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United States v. Lomas

United States District Court, M.D. Louisiana

November 1, 2018

UNITED STATES OF AMERICA
v.
PATRICK LOMAS

          RULING AND ORDER

          JOHN W. DeGRAVELLES UNITED STATES DISTRICT COURT JUDGE.

         I. Introduction

         Defendant Patrick Lomas has appealed the Court's February 20, 2018, order denying his motion to reduce his sentence. (Doc. 244.) The appeal deadline was March 6, 2018. See Fed. R. App. P. 4(b)(1)(A). Defendant's appeal was filed on March 26, 2018. (Doc. 248.) It was thus untimely.

         Federal Rule of Appellate Procedure 4(b)(4) provides in relevant part: “Upon a finding of excusable neglect or good cause, the district court may . . .extend the time to file a notice of appeal for a period not to exceed 30 days from the expiration of the time otherwise prescribed by this Rule 4(b).” Fed. R. App. P. 4(b). On June 21, 2018, the United States Court of Appeals for the Fifth Circuit remanded Defendant's appeal “for a determination whether the untimely filing of the notice of appeal was due to excusable neglect or good cause” under Rule 4(b)(4).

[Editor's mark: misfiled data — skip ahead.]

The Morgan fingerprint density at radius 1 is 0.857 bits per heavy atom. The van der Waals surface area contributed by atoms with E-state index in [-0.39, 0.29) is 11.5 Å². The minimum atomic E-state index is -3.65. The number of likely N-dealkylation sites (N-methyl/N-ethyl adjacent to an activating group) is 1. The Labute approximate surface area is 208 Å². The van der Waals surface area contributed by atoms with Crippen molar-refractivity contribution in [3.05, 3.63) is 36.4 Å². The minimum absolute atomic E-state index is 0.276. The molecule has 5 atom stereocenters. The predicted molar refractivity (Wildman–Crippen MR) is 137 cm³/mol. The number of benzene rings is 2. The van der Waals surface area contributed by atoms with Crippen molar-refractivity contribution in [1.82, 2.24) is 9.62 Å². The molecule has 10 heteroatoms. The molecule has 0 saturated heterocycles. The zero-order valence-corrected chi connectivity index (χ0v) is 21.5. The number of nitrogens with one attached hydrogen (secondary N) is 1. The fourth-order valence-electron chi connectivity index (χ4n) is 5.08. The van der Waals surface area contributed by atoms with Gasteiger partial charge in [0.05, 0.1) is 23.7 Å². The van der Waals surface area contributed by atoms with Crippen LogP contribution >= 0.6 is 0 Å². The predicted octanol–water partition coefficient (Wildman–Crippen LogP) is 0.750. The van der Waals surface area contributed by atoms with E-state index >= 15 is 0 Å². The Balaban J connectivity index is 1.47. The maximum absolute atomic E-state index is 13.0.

On October 5, 2018, this Court gave the Defendant twenty-one days to provide what information he could regarding his failure to file the notice of appeal timely. (Doc. 256.) The Court also gave the Government twenty-one days to respond. (Id.)

         II. Parties' Arguments

         On October 15, 2018, Defendant submitted a sworn letter stating that he received the order on March 16, 2018-after the appeal deadline. Defendant also submitted an unsworn letter from his case agent stating that the letter was received on March 16, 2018.

         The Government responded by opposing the Defendant's requested extension. (Doc. 264.) The Government highlights the extensive procedural history of this case and the Defendant's many frivolous pleadings and appeals, all of which, the Government argues, reflects a lack of good faith.

         III. Discussion

         A. Applicable Law

         The Court's decision on this issue is reviewed under the abuse of discretion standard. See Midwest Emp'rs Cas. Co. v. Williams, 161 F.3d 877, 879 (5th Cir. 1998) (citing Latham v. Wells Fargo Bank, 987 F.2d 1199 (5th Cir. 1993)). The Fifth Circuit has described the excusable neglect standard as follows:

[T]he determination is at bottom an equitable one, taking account all of the relevant circumstances surrounding the party's omission. These include . . . the danger of prejudice . . ., the length of the delay and its potential impact on judicial proceedings, the reason for the delay, including whether it was within the reasonable control of the movant, and whether the movant acted in good faith.

Midwest 161 F.3d at 879.

         Additionally, Federal Rule of Criminal ...


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